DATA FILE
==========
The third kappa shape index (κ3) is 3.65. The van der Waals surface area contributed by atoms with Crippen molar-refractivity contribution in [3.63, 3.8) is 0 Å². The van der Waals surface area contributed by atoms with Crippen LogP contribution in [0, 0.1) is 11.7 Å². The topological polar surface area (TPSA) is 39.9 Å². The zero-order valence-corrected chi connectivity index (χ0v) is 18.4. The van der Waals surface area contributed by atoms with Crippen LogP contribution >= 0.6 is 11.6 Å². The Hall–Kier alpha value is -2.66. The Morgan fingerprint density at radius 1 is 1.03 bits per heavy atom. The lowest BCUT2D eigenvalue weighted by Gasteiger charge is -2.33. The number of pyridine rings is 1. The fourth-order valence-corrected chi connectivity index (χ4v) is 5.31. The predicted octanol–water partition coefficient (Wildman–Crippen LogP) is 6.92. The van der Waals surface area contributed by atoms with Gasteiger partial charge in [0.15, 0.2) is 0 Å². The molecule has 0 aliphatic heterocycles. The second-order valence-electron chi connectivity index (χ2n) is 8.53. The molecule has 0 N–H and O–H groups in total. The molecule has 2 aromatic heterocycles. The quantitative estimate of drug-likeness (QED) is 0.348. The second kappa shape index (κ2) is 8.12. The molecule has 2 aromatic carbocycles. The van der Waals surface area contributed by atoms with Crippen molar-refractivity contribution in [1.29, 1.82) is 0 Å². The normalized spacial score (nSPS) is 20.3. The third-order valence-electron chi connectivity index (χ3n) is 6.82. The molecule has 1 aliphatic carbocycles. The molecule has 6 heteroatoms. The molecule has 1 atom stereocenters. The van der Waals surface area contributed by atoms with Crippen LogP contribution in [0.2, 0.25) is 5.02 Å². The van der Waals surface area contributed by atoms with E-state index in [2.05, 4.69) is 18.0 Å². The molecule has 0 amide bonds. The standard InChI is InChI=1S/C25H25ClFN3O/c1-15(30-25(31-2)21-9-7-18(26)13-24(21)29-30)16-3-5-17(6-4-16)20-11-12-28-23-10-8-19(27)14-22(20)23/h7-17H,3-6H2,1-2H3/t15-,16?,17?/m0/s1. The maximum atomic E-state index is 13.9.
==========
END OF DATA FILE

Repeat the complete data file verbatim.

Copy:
The third kappa shape index (κ3) is 3.65. The van der Waals surface area contributed by atoms with Crippen molar-refractivity contribution in [3.63, 3.8) is 0 Å². The van der Waals surface area contributed by atoms with Crippen LogP contribution in [0, 0.1) is 11.7 Å². The topological polar surface area (TPSA) is 39.9 Å². The zero-order valence-corrected chi connectivity index (χ0v) is 18.4. The van der Waals surface area contributed by atoms with Crippen LogP contribution >= 0.6 is 11.6 Å². The Hall–Kier alpha value is -2.66. The Morgan fingerprint density at radius 1 is 1.03 bits per heavy atom. The lowest BCUT2D eigenvalue weighted by Gasteiger charge is -2.33. The number of pyridine rings is 1. The fourth-order valence-corrected chi connectivity index (χ4v) is 5.31. The predicted octanol–water partition coefficient (Wildman–Crippen LogP) is 6.92. The van der Waals surface area contributed by atoms with Gasteiger partial charge in [0.15, 0.2) is 0 Å². The molecule has 0 aliphatic heterocycles. The second-order valence-electron chi connectivity index (χ2n) is 8.53. The molecule has 0 N–H and O–H groups in total. The molecule has 2 aromatic heterocycles. The quantitative estimate of drug-likeness (QED) is 0.348. The second kappa shape index (κ2) is 8.12. The molecule has 2 aromatic carbocycles. The van der Waals surface area contributed by atoms with Crippen molar-refractivity contribution in [1.29, 1.82) is 0 Å². The normalized spacial score (nSPS) is 20.3. The third-order valence-electron chi connectivity index (χ3n) is 6.82. The molecule has 1 aliphatic carbocycles. The molecule has 6 heteroatoms. The molecule has 1 atom stereocenters. The van der Waals surface area contributed by atoms with Crippen LogP contribution in [0.2, 0.25) is 5.02 Å². The van der Waals surface area contributed by atoms with E-state index in [2.05, 4.69) is 18.0 Å². The molecule has 0 amide bonds. The standard InChI is InChI=1S/C25H25ClFN3O/c1-15(30-25(31-2)21-9-7-18(26)13-24(21)29-30)16-3-5-17(6-4-16)20-11-12-28-23-10-8-19(27)14-22(20)23/h7-17H,3-6H2,1-2H3/t15-,16?,17?/m0/s1. The maximum atomic E-state index is 13.9.